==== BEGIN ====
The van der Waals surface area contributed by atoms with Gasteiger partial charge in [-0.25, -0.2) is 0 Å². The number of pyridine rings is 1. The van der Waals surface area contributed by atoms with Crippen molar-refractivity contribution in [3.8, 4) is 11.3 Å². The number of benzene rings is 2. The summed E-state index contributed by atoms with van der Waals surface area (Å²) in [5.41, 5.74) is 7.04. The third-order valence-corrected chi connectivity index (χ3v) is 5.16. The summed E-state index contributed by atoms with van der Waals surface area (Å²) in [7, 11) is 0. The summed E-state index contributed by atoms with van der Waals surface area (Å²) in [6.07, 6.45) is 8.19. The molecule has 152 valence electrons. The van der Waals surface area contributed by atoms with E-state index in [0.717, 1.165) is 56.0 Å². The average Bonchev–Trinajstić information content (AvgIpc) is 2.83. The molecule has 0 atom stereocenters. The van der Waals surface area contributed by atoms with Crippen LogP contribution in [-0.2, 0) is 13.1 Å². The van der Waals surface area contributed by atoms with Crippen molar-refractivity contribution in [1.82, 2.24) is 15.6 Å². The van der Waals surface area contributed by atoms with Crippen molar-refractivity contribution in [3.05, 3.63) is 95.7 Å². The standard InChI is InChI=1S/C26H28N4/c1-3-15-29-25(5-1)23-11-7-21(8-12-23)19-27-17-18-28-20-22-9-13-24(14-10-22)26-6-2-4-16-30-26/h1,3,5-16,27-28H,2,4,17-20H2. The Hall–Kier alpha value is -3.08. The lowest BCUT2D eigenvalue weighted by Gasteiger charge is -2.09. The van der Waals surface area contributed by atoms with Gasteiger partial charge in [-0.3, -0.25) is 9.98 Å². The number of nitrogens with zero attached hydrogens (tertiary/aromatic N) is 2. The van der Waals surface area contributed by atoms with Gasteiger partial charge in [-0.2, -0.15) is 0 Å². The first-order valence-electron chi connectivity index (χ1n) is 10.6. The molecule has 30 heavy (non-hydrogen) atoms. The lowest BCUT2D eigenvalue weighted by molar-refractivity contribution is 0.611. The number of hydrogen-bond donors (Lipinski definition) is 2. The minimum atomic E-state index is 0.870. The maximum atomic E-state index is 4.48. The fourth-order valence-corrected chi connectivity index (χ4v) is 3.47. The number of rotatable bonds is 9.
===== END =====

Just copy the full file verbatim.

The van der Waals surface area contributed by atoms with Gasteiger partial charge in [-0.25, -0.2) is 0 Å². The number of pyridine rings is 1. The van der Waals surface area contributed by atoms with Crippen molar-refractivity contribution in [3.8, 4) is 11.3 Å². The number of benzene rings is 2. The summed E-state index contributed by atoms with van der Waals surface area (Å²) in [5.41, 5.74) is 7.04. The third-order valence-corrected chi connectivity index (χ3v) is 5.16. The summed E-state index contributed by atoms with van der Waals surface area (Å²) in [7, 11) is 0. The summed E-state index contributed by atoms with van der Waals surface area (Å²) in [6.07, 6.45) is 8.19. The molecule has 152 valence electrons. The van der Waals surface area contributed by atoms with E-state index in [0.717, 1.165) is 56.0 Å². The average Bonchev–Trinajstić information content (AvgIpc) is 2.83. The molecule has 0 atom stereocenters. The van der Waals surface area contributed by atoms with Crippen LogP contribution in [-0.2, 0) is 13.1 Å². The van der Waals surface area contributed by atoms with Crippen molar-refractivity contribution in [1.82, 2.24) is 15.6 Å². The van der Waals surface area contributed by atoms with Crippen molar-refractivity contribution in [3.05, 3.63) is 95.7 Å². The standard InChI is InChI=1S/C26H28N4/c1-3-15-29-25(5-1)23-11-7-21(8-12-23)19-27-17-18-28-20-22-9-13-24(14-10-22)26-6-2-4-16-30-26/h1,3,5-16,27-28H,2,4,17-20H2. The Hall–Kier alpha value is -3.08. The lowest BCUT2D eigenvalue weighted by Gasteiger charge is -2.09. The van der Waals surface area contributed by atoms with Gasteiger partial charge in [-0.3, -0.25) is 9.98 Å². The number of nitrogens with zero attached hydrogens (tertiary/aromatic N) is 2. The van der Waals surface area contributed by atoms with Gasteiger partial charge in [-0.2, -0.15) is 0 Å². The first-order valence-electron chi connectivity index (χ1n) is 10.6. The molecule has 30 heavy (non-hydrogen) atoms. The lowest BCUT2D eigenvalue weighted by molar-refractivity contribution is 0.611. The number of hydrogen-bond donors (Lipinski definition) is 2. The minimum atomic E-state index is 0.870. The maximum atomic E-state index is 4.48. The fourth-order valence-corrected chi connectivity index (χ4v) is 3.47. The number of rotatable bonds is 9.